I am dealing with a short sale w/ Beneficial Bank of CA. Client signed all documents including Do Not Call. I was in negotiations w/ the lender (Beneficial) during that time lender was persistent on a deed in lieu. I proposed the deed in lieu to borrower and she rejected it because of the unknown 1099 amount she
would get hit with.

Today I found out that for the PAST 2 WEEKS, the loss mitigator at beneficial has been in direct contact with the borrower and negotiated a deed in lieu without my knowledge.

Question: Is it legal for a lender to contact a borrower that is represented by a
broker and has the signed the Do Not Call which was submitted to Beneficial?


It is illegal for them to contact the client, but in this case where the client allowed and accepted the continued calls; it is very likely that the homeowner will not complain. I would ask to speak with the AVP or SVP for the department. Tell them call may be recorded (and actually record it) and ask them if they are allowed to contact a client who has notified them in writing not to contact them. Don’t refer to which client, just ask them straight up on a recorded call to see how they respond (remember, you must notify them, per California law, that the call may be recorded) and how they would justify calling a client.
There is not much you can do, unless the client is pissed off at the bank. So, since you are not the client, it is hard to reverse anything.


Can a bank or should a bank send over a counter offer in the middle of escrow? This was a short sale, two weeks from closing.


If you had an approval letter and then they changed the approval prior to the approval expiring or the file closing, that is real bad on their part. Now it becomes a matter of getting to the ‘right’ party to get it resolved quick.


Does the seller have to be behind on payments to qualify for a short sale? My sellers have not missed a payment yet or been late, but they can’t keep it up for long.


No, they don’t have to miss a payment. I am Lee’s partner and I just closed one last month (Dec 07) that never missed a payment. I had to prove to the lender that 1. The offer is close to full market value. 2. The seller has a valid hardship that can not be fixed any time soon and the property will end up in foreclosure within the next year if they don’t sell now. Good luck. The number one reason agents fail is because they talk to the wrong idiot at the bank and they don’t follow up, they wait for the bank to respond. They won’t
respond if you wait patiently. Your file will not move unless you push it.


Could you please clarify when a home is eligible for a short sale. Does it have to be a primary residence? or can an investment property qualify?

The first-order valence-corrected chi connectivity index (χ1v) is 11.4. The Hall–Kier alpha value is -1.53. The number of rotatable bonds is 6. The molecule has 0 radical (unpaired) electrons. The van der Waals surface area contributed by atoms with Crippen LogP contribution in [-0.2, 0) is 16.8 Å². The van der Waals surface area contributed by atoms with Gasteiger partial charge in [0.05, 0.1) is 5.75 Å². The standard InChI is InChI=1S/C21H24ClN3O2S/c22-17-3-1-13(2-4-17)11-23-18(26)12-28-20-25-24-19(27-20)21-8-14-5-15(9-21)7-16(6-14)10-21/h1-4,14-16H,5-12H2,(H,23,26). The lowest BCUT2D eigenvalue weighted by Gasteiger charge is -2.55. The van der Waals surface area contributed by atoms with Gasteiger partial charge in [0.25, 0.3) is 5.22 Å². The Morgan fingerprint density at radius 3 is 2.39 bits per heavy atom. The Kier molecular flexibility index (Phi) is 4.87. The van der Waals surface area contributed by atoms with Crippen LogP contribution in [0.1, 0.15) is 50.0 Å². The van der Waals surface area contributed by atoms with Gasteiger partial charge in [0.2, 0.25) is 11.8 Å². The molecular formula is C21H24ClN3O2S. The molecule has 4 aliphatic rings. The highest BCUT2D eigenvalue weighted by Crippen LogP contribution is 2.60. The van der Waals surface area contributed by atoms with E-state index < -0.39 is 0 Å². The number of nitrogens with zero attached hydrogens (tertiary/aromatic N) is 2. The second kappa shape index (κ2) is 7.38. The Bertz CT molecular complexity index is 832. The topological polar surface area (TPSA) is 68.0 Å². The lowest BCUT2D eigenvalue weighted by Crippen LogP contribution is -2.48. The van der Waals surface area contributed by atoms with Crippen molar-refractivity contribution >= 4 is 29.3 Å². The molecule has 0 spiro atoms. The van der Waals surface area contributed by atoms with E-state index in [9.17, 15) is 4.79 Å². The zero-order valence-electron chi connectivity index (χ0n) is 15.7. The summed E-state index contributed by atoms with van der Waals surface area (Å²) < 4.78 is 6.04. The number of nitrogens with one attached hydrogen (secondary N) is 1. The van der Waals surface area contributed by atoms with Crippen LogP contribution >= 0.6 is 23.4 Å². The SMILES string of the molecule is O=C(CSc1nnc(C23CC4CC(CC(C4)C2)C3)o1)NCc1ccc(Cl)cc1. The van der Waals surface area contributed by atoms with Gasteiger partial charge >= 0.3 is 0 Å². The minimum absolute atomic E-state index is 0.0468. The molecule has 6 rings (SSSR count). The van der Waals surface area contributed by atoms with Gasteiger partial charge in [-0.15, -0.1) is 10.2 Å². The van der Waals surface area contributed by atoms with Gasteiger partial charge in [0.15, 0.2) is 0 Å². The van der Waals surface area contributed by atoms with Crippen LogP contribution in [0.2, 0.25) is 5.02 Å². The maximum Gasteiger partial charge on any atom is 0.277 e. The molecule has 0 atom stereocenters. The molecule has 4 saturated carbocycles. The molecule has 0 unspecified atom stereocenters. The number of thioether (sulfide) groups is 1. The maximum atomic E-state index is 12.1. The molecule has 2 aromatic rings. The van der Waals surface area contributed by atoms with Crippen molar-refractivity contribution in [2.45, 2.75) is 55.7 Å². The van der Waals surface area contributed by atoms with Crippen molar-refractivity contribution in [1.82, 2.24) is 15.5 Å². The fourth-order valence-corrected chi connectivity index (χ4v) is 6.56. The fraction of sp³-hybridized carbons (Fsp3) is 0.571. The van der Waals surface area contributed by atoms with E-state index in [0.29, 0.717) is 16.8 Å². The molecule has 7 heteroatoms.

Any property is eligible for a short sale. When the value is less than what is owed and the borrower can’t make the payments or must sell for other reasons, the bank will look at whatever options they have. Usually their options are only 1 – accept a short sale, 2 – allow it to go to foreclosure and hope it sells for enough or 3 – sell it as an REO after the auction if it did not sell. Even commercial properties can be short sold.

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Spring Approaches

Lucy Ballenger, REALTORAs spring approaches and we get to enjoy the first warm days of the year, I feel enthusiasm build as I anticipate the activities that have been stowed away for the last few months. Long sunset walks on the beach seem so much more enjoyable barefoot. Watching the endless stream of fishing boats cruising the second sandbar for cobia is an annual sign that my favorite time of the year is upon us.

With water temperatures rising daily the need for full wet suits give way to shorties and finally, thankfully to bathing suits. Wine festivals, outdoor concerts and firework displays are just several of the seemingly nightly events available as the season turns.

This excitement is evident in the real estate market as well. Activity is increasing as prospective buyers look for ways to enjoy Destin not only in the spring, but more as a way of life. The Emerald Coast currently offers many opportunities for those people who need options to diversify their portfolios. With the current state of the economy, purchasing a second home for a long term hold (minimum five years), opens doors for a more financially sound investment plus the added value of using your home for memorable family vacations.

Lucy Ballenger, REALTOR
850-837-8880 Office | 850-830-3234 Cell